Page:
Obama to make clean energy pledge with Mexico, Canada: report

Obama to make clean energy pledge with Mexico, Canada: report
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President Obama will set a goal this week for the United States to get half of its electricity from clean energy sources by 2025.

CBC News, citing sources familiar with the plans, said Obama will make the pledge as part of a summit in Ottawa, Canada, with the leaders of Mexico and Canada.


The United States got only 13 percent of its electricity from clean sources like wind, solar and hydropower last year, according to the Energy Information Administration (EIA). It’s unclear if the pledge would include nuclear power, which is also emission-free and supplies 20 percent of the country’s power.

The United States's pledge would largely be up to the next president to enforce. Presumptive Democratic presidential nominee Hillary ClintonHillary Diane Rodham ClintonThe Memo: The center strikes back Democratic clamor grows for select committee on Jan. 6 attack White House denies pausing military aid package to Ukraine MORE has committed to sweeping clean energy goals, including to have half of the country’s electricity be clean by 2030, while Republican Donald TrumpDonald TrumpMaria Bartiromo defends reporting: 'Keep trashing me, I'll keep telling the truth' The Memo: The center strikes back Republicans eye Nashville crack-up to gain House seat MORE has promised to greatly expand the production and use of fossil fuels and roll back environmental regulations.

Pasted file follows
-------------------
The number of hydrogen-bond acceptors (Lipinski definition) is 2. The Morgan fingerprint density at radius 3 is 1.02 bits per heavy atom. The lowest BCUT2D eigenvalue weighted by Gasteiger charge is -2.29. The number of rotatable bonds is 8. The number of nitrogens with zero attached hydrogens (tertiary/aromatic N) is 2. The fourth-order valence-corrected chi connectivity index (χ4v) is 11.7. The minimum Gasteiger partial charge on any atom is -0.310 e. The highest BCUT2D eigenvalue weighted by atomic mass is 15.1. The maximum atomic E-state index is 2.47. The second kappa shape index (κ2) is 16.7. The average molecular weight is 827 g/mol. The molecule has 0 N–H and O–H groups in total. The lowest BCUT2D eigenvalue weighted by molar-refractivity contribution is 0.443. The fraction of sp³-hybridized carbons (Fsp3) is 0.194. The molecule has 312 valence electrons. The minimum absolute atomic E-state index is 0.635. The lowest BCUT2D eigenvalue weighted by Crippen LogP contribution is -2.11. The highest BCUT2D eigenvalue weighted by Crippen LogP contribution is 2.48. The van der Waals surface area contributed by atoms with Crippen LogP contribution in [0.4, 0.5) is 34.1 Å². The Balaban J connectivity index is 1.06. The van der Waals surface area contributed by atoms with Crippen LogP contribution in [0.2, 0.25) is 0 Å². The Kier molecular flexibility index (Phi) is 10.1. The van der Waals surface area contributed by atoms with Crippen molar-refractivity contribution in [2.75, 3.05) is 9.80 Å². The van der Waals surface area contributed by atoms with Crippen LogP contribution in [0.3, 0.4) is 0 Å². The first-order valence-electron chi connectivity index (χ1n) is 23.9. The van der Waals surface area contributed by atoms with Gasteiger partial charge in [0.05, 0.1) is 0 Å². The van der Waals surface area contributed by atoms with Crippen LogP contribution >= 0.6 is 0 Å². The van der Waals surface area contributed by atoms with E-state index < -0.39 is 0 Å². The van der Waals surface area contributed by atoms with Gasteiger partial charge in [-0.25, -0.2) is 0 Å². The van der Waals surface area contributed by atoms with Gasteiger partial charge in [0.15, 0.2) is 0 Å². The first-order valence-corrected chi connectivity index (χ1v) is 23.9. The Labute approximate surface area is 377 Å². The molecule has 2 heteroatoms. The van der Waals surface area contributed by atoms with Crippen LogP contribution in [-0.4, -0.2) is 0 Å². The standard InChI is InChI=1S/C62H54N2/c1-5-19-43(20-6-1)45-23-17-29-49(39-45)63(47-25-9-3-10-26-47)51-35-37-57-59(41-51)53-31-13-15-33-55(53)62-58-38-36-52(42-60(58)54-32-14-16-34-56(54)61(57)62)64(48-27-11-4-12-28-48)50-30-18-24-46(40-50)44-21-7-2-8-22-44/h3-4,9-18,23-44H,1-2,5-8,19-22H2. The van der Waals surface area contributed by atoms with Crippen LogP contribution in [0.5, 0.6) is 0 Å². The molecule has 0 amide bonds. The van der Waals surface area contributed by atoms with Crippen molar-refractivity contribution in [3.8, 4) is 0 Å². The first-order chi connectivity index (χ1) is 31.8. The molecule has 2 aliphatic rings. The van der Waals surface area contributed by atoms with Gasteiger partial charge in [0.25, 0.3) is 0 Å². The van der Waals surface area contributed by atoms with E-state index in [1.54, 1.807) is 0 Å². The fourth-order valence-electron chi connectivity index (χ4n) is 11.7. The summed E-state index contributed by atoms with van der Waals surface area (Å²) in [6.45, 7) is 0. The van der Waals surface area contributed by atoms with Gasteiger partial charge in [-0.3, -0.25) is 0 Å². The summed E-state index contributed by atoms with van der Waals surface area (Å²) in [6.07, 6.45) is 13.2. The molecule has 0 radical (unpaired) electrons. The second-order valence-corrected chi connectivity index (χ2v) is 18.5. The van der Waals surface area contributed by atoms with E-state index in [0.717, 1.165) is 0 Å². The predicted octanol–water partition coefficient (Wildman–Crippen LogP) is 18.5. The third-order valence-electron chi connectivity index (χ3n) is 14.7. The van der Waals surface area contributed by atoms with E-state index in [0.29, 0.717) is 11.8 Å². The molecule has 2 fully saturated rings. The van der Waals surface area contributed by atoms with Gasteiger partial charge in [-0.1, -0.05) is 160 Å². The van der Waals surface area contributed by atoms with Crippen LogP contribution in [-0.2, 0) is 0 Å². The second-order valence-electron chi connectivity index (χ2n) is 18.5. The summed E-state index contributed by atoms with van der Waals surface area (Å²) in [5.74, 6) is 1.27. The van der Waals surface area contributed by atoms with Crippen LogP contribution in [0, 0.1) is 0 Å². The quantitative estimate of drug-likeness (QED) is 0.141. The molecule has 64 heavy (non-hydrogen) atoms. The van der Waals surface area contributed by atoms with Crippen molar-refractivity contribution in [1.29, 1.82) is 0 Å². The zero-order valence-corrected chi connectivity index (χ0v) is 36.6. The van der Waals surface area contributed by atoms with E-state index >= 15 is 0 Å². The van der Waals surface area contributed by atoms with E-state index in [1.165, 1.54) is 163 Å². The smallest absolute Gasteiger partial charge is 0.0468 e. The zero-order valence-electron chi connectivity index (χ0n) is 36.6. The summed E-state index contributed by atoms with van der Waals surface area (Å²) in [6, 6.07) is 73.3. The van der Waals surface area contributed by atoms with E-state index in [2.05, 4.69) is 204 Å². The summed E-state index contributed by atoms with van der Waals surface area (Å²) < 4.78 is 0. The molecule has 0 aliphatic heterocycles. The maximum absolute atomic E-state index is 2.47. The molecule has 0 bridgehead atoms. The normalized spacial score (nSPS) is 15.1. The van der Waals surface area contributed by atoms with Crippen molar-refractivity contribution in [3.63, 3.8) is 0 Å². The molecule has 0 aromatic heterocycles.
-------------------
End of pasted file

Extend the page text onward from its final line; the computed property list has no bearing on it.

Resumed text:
Mexico will make a similar clean energy pledge at the summit, and Canada already gets 63 percent of its electricity from clean power, CBC said.

White House spokesman Eric Schultz declined to comment to reporters Monday about the CBC report.

The clean electricity pledge would be the latest in a series of cooperative measures on climate change and energy Obama has made with Canada since last year’s election of Prime Minister Justin Trudeau.

The two leaders have agreed together to dramatically cut methane emissions from the oil and natural gas sector and to reduce short-lived greenhouse gases like black carbon and hydrofluorocarbons. Mexican President Enrique Pena Nieto plans to sign onto those agreements as well, CBC reported.

The three leaders will also commit to taking steps to encourage biodiversity across North America.

— This story was updated at 4:20 p.m.